Older mothers and the risk of stillbirth
Dr Samantha Lean, Katie Stephens, Dr Rebecca Jones, Professor Alexander Heazell, Dr Mark Dilworth
Women who become pregnant when they are over 35 are more at risk of giving birth to babies that are too small, or stillborn. We’re not sure why older mothers are more likely to suffer stillbirth, but we think it might be to do with the placenta.
Older women often have placentas that aren’t working as well as they should. If we can understand how this might cause stillbirth, we can try and create treatments that stop stillbirths by helping women to have healthier placentas.
Tommy’s are supporting the Manchester Advanced Maternal age study (MAMAS) to try and find answers. Researchers are studying over 560 women of different ages from across the UK. We have confirmed that women over 35 are more at risk of pregnancy complications, and that this risk is even higher for women over 40.
Scientists took samples of the women’s blood and placentas, as well as collecting information about the women’s lifestyles. They found that placentas from older women showed signs that they were aging faster than those from younger women. The cells in the placenta were also under more stress: they were less able to repair damage, and showed signs of inflammation. We think that these factors might stop them working normally, meaning it is more difficult for the baby to get the oxygen and nutrients that it needs.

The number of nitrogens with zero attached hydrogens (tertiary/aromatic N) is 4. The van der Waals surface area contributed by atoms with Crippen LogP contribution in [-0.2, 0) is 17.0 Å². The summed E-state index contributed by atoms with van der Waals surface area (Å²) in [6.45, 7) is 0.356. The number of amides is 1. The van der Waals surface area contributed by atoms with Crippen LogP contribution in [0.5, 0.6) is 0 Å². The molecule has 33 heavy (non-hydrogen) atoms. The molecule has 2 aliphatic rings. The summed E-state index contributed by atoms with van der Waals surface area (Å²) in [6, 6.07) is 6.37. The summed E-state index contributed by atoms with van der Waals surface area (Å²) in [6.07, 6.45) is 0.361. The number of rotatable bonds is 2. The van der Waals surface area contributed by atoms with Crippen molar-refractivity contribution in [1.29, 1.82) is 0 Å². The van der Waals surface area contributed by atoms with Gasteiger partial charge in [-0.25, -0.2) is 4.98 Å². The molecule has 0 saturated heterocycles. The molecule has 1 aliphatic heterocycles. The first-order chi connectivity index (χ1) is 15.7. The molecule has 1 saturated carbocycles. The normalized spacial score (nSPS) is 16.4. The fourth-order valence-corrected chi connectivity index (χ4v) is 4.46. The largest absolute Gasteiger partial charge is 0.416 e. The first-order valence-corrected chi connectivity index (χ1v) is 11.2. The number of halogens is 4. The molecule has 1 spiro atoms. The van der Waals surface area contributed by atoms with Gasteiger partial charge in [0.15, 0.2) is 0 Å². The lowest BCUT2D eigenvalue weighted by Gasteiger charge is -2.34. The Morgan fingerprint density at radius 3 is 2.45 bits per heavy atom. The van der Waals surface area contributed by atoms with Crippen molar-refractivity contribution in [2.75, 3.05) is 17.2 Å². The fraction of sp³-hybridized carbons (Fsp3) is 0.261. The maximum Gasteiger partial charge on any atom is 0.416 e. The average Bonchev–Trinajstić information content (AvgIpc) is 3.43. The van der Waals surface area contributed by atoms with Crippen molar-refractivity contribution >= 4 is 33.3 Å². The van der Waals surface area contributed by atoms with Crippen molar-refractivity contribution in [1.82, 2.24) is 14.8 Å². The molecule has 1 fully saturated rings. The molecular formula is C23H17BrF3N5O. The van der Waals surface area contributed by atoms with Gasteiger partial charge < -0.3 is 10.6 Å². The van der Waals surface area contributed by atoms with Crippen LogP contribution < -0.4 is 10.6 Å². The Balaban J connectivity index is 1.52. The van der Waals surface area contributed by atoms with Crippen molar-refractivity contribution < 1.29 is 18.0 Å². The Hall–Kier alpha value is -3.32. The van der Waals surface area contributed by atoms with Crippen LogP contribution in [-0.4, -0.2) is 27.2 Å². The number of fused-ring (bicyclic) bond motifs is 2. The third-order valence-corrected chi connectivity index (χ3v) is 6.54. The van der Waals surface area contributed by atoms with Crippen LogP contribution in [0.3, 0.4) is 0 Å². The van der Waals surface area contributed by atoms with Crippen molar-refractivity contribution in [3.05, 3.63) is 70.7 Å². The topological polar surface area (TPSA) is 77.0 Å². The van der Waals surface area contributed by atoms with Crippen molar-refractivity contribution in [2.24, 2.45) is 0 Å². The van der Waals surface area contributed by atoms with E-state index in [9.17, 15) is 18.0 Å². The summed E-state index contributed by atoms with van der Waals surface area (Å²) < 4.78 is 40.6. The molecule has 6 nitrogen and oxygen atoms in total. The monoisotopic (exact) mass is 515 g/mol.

Meanwhile, researchers also looked at mice to see if age is related to stillbirth. Studying mice can be helpful, as it means scientists don’t have to worry about the complicated differences in lifestyles that humans have. Again, older mice had more stillbirths, and a larger number of babies that didn’t grow properly. They also had heavier placentas that were less able to transport nutrients to their growing babies.
Scientists are currently treating older pregnant mice with a substance called melatonin. This is a hormone that normally plays a part in controlling our sleeping patterns. Early findings from this are promising: so far, there have been no stillbirths in mice who were given melatonin. There are also signs that their babies are growing more, and their placentas working better.
Going forward, we will carry on looking at melatonin, along with other substances, to see if they can be used to prevent stillbirths. Results so far suggest that these could be promising ways of preventing stillbirth in older mothers.
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This study is fully funded by Tommy's and takes place in a Tommy's centre